Dakota Datebook

Peggy Lee, Part 2

Thursday, May 27, 2004

Yesterday we began the story of North Dakota native, Peggy Lee, who ultimately achieved top songwriter ratings from the American Society of Composers, Authors and Publishers. She was nominated for 12 Grammy Awards, but because Ella Fitzgerald dominated that arena, Lee won only once. But at the 1995 Grammies, Peggy was honored with a Lifetime Achievement Award.

Backing up to 1950, Peggy Lee made a significant move onto the big screen in Paramount’s Mr. Music, starring Bing Crosby. In 1953 she played a feature role in Warner Brothers’ remake of The Jazz Singer. Two years later, her performance as a despondent alcoholic blues singer in Pete Kelly’s Blues earned her an Academy Award nomination and an “Audie” award from the Council of Motion Picture Organizations for performance. She also wrote lyrics and did several voices for the Disney animated classic, “Lady and the Tramp.”

Unfortunately, Peggy’s personal life didn’t match her outward success. Although she continued her song-writing collaboration with Dave Barbour, their marriage broke up soon after Lee started her movie career. Four years later, she married actor Brad Dexter, but ten months later, they divorced. Husband number three was actor Dewey Martin; he lasted only three years. Her 1964 marriage to percussionist and bandleader Jack Del Rio lasted only a year.

Throughout her career, Peggy Lee never forgot her home state. For Marion Piper’s 1964 book, Dakota Portraits, Lee wrote a piece called What North Dakota Means to Me, which reads, “Good, strong, kind, honest people. Rich, fertile ground that yields wheat and corn and oats and marvelous vegetables that are full of flavor and health. Crisp, cold winters and violent blizzards that are softened by being snowbound and being snug and warm inside. And then the beautiful spring with melting snow and budding trees and crocuses on the hills.”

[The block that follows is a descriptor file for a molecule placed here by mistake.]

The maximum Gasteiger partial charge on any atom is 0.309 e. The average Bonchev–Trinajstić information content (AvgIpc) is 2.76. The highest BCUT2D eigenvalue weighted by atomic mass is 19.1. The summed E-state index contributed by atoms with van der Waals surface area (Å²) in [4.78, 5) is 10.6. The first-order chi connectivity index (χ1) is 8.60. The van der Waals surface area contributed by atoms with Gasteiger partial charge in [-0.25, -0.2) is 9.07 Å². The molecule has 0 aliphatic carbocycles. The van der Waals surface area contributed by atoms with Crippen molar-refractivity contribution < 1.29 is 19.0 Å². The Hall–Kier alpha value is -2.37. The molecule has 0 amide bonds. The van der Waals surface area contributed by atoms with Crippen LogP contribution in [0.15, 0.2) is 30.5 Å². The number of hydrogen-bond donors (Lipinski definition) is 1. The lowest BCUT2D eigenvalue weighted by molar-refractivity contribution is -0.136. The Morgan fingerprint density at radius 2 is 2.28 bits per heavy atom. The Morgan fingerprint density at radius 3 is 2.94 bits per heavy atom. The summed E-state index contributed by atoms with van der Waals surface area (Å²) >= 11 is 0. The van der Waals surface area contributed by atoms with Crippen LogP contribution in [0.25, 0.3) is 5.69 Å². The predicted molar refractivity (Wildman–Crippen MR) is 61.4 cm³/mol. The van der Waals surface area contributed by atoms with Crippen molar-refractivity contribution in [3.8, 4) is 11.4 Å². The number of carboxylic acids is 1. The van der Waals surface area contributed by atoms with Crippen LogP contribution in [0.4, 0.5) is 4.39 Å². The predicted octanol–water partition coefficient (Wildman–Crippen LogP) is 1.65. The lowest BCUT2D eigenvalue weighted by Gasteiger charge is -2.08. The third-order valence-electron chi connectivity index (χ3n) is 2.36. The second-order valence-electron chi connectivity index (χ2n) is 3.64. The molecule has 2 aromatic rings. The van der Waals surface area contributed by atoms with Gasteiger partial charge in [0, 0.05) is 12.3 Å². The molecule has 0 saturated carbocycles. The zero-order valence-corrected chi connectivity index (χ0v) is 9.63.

“The sound of whippoorwills singing,” she continued, “while you walk through the pasture to bring the cows in for milking. But most of all, the people, helping each other in time of need; building strength of character as they learn to live with the elements; learning to do so many things that are useful all through life, giving you the feeling of a strong inner core to count on wherever you may go. The sweetness of old friends who show you with warm, smiling eyes that they are glad when something nice happens to you.”

Lee was a perfectionist who practiced every aspect of every performance, including specific ways in which she planned to use her hands, and it had paid off. Peggy Lee reached the “high spot” of her career in September 1962, when she was selected to appear at the Philharmonic in New York’s Lincoln Center, a venue that was traditionally reserved for classical musicians.

Peggy lived by the words of Ralph Waldo Emerson, who wrote, “God will not have his work done by cowards.” To Peggy, that meant not letting one’s personal problems get in the way of their life’s work. “I’ve had to remember that rule several times during my career,” she said.

When Lee died in January 2002, many expressed their admiration for her, including Tony Bennett, who called her the “female Frank Sinatra.” Singer k.d. lang said, “I usually don’t get sad about the death of people who led full lives. But I’m sad about Peggy Lee. She represents an era that is leaving us, one where vocals were king, and I honestly can’t think of a better vocalist in that jazz-pop crooning style… I view her as my finest teacher of vocals.”

Dakota Datebook written by Merry Helm

This text and audio may not be copied without securing prior permission from Prairie Public.

Dakota Datebook is a project of Prairie Public, in partnership with the State Historical Society of North Dakota, with funding from the North Dakota Humanities Council.

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